Overview

 

What is AXLR8?

AXLR8 is a coordination action funded by the European Commission Directorate General for Research & Innovation (Health Directorate; Advanced Therapies and Systems Medicine Unit) under the 7th European RTD Framework Programme Health Theme. AXLR8 will provide tools and opportunities for increased networking, information exchange, problem solving, strategic planning and collaboration among a variety of scientific disciplines and stakeholder groups with the goal to accelerate the transition to a toxicity pathway-based paradigm for chemical safety assessment. AXLR8 will act as a focal point for coordination among 3Rs research projects in Europe as well as internationally.

 

What is the aim of AXLR8?

The European Commission is currently funding a number of research consortia to develop new 3Rs [replacement, reduction and refinement] test methods and strategies as potential alternatives to the use of animals in safety testing. Monitoring of these 3Rs activities at pan-European, national, and international levels is vital to facilitate swift progress. AXLR8 aims to fulfill this growing need by providing a focal point for dialogue and collaboration. Specifically, AXLR8 will:

  • Organise a series of annual workshops to monitor research progress, identify gaps and needs in the FP6/FP7 programme on alternative testing strategies.
  • Provide a range of tools and opportunities for enhanced interdisciplinary and international communication, coordination and collaboration in order to maximise the impact of available resources.
  • Work to streamline regulatory acceptance procedures to provide for the uptake of validated 3Rs methods, including a smooth transition to 21st century systems as they become available.
  • Produce annual progress reports on the state of the science, including recommendations on priority research and funding targets, in order to ensure a prominent role for European science in this rapidly developing global research area.
  • Promote increased stakeholder and public awareness regarding approaches in safety assessment.


Why AXLR8?

Advances in molecular biology, biotechnology, and other fields are paving the way for major improvements in how scientists evaluate the health risks posed by potentially toxic chemicals found at low levels in the environment. These advances would make toxicity testing quicker, less expensive, and more directly relevant to human exposures. They could also reduce the need for animal testing by substituting more laboratory tests based on human cells.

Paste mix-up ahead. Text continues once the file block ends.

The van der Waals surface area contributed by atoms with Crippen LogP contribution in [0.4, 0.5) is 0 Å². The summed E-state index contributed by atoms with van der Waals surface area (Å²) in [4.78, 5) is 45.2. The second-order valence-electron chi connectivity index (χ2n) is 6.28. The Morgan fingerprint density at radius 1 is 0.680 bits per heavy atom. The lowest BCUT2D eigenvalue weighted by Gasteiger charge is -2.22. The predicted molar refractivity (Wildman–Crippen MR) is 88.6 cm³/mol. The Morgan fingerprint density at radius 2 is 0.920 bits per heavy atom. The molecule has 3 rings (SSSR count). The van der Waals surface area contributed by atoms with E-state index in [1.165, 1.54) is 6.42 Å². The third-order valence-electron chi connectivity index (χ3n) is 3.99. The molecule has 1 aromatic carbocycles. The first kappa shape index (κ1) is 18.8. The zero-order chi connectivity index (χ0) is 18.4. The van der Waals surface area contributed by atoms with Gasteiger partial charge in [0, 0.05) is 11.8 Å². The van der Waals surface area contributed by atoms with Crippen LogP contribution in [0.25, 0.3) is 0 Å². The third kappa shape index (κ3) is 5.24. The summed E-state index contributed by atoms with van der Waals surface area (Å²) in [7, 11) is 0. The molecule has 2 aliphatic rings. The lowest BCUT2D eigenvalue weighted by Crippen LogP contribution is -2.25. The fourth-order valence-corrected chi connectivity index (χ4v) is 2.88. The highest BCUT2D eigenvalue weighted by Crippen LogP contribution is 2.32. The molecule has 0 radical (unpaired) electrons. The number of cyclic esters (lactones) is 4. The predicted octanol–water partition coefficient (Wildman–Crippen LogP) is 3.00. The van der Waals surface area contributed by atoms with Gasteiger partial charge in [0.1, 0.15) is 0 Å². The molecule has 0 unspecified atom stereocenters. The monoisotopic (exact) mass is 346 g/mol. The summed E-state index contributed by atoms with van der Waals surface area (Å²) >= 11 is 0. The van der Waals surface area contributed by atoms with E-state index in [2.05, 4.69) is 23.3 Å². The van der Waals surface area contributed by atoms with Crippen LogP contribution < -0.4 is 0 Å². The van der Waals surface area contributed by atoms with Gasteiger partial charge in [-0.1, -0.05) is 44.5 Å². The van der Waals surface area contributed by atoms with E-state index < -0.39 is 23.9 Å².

Current reliance on high-dose animal toxicity studies and the application of extrapolation procedures is a source of uncertainty in human health risk assessment. Additionally, conventional animal tests are in general quite time consuming, low throughput, costly in both economic and animal welfare terms, and offer little mechanistic understanding of how chemicals act in the body. However, advancements in molecular and cellular biology in recent years have made available a wide range of new tools – including functional genomics, proteomics, metabonomics, high data content screening, and systems biology – for studying the effects of chemicals on cells, tissues and organisms in a rapid and cost-efficient manner. This convergence of factors, coupled with the need to evaluate the safety of an increasingly large number of chemicals and their mixtures, has prompted calls for a fundamental paradigm shift in toxicology.

Instead of focusing on signs of gross toxicity at high doses in living animals, an alternative, '21st century' approach advocated by leading scientific and regulatory authorities is to work towards a mechanistic understanding of how chemicals interact with cellular response pathways in the human body at environmentally relevant exposure levels. As critical pathways are identified, human cell-based tests can be developed to study chemical interactions at key cellular and molecular targets within a pathway. Through robotic automation, cell-based in vitro methods can enable the high throughput testing of thousands of substances in a single day. Data from toxicity pathway assays could then be integrated and interpreted with the aid of systems biology tools controlling pathway function and be combined with pharmacokinetic modeling to relate in vitro conditions to real-world human exposure levels.

The ultimate goals are to assess safety:

  • Of a much larger number of substances and mixtures than is currently possible;
  • More rapidly, efficiently, and cost-effectively than at present;
  • In systems that may be more relevant to toxicity in humans, as well as capable of identifying the cellular mechanisms at the root of toxicity and disease;
  • Using fewer, and one day potentially no, animals.
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